But Ruggles Ferguson, attorney for the claimants, is adamant that Article 16 does not offend Section 26 of the constitution.

“They say yes, we say no!” Ferguson said.

Ferguson said, prior to the general elections in 2010, as required by the Representation of the People’s Act, Nomination Day was November 26, 2010.

“The resignation letters from the claimants were done on November 24, two days before Nomination Day. The application for leave, pursuant to Article 16 of the Agreement, would have been made on November 14 and 15th by the three applicants…,” Ferguson said.

According to the Grenadian attorney, following the application for leave and receiving no responses, the applicants went to the Public Service Commission and it was then on November 23, leave was denied, forcing the men’s resignation.

“Article 16 embraces and enhances democratic rights provided by the Constitution. The fundamental individual rights and democracy in the Constitution.”

He added that the Collective Bargaining Agreement does not say anything about teachers not being able to contest elections and that there are no disciplinary infractions if one contests an election.

Ferguson said Section 11 of the Constitution gives the fundamental right to freedom of association, which states: “Except with his own consent, a person shall not be hindered in the enjoyment of his freedom of assembly and association.”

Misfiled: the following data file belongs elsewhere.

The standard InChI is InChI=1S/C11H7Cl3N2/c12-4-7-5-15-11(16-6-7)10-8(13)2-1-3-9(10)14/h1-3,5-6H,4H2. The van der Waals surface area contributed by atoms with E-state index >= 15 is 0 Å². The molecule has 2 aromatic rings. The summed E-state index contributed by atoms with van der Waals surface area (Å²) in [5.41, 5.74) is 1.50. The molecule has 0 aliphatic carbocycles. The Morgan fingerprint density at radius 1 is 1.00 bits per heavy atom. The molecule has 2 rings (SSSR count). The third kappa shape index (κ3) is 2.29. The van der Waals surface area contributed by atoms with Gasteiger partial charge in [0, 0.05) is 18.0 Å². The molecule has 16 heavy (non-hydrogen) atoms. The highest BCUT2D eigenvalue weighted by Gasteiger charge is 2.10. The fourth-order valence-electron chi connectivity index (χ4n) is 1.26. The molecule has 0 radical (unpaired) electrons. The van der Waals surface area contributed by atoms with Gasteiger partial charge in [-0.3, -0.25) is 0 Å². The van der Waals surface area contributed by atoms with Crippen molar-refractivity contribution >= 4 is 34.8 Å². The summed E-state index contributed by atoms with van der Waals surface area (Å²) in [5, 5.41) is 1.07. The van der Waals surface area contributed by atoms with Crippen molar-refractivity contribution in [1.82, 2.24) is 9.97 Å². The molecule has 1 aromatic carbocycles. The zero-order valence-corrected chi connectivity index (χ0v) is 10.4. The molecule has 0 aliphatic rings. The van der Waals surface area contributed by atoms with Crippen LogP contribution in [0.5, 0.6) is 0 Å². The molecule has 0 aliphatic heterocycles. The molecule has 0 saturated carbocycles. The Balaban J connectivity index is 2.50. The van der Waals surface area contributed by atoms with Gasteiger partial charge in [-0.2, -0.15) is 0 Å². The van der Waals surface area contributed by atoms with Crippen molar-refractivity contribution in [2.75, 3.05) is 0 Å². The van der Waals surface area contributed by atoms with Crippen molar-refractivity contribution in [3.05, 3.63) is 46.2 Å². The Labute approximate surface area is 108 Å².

Section 26 of the constitution states: “ No person shall be qualified to be elected or appointed as representative or senator if he, subject to such exceptions and limitations by parliament holds or is acting in any public office.”

The attorney was of the view that in relation to Article 16, most of the cases and arguments cited by Williams do not apply to the case. He explained that the purpose of Article 16 is to preserve benefits, pensions and other benefits of public officers who wish to contest elections.

“This is not a civil action that is being brought in the court. This is a constitutional motion…. This deals with fundamental rights and freedom. The court has the authority to fashion any remedy…,” Ferguson said.

According to Ferguson, the Public Service Commission, under the constitution, is simply there to appoint officers to the public service, remove officers, and to exercise disciplinary control over public officers.

“It is in that context, they (PSC) are not subject to directional control of anyone.

“We have three teachers serving in the public service for more than 30 years in the teaching profession and they have chosen to offer themselves as candidates and what happens? As a result of that, they must lose all their benefits? While offering yourself to service, you have sacrificed 30 years in teaching? That can’t be…,” Ferguson declared.

“They were forced to resign. They had no alternative. It would be a sad day that you have the single largest employer (Government) and no one from the largest single employer can participate in the electoral process, then something is fundamentally wrong…” Ferguson said.

Jomo Thomas also represents the claimants.

Justice Thom told both sides that she would have the registrar of the High Court indicate to them when the substantive matter will be heard.(KW)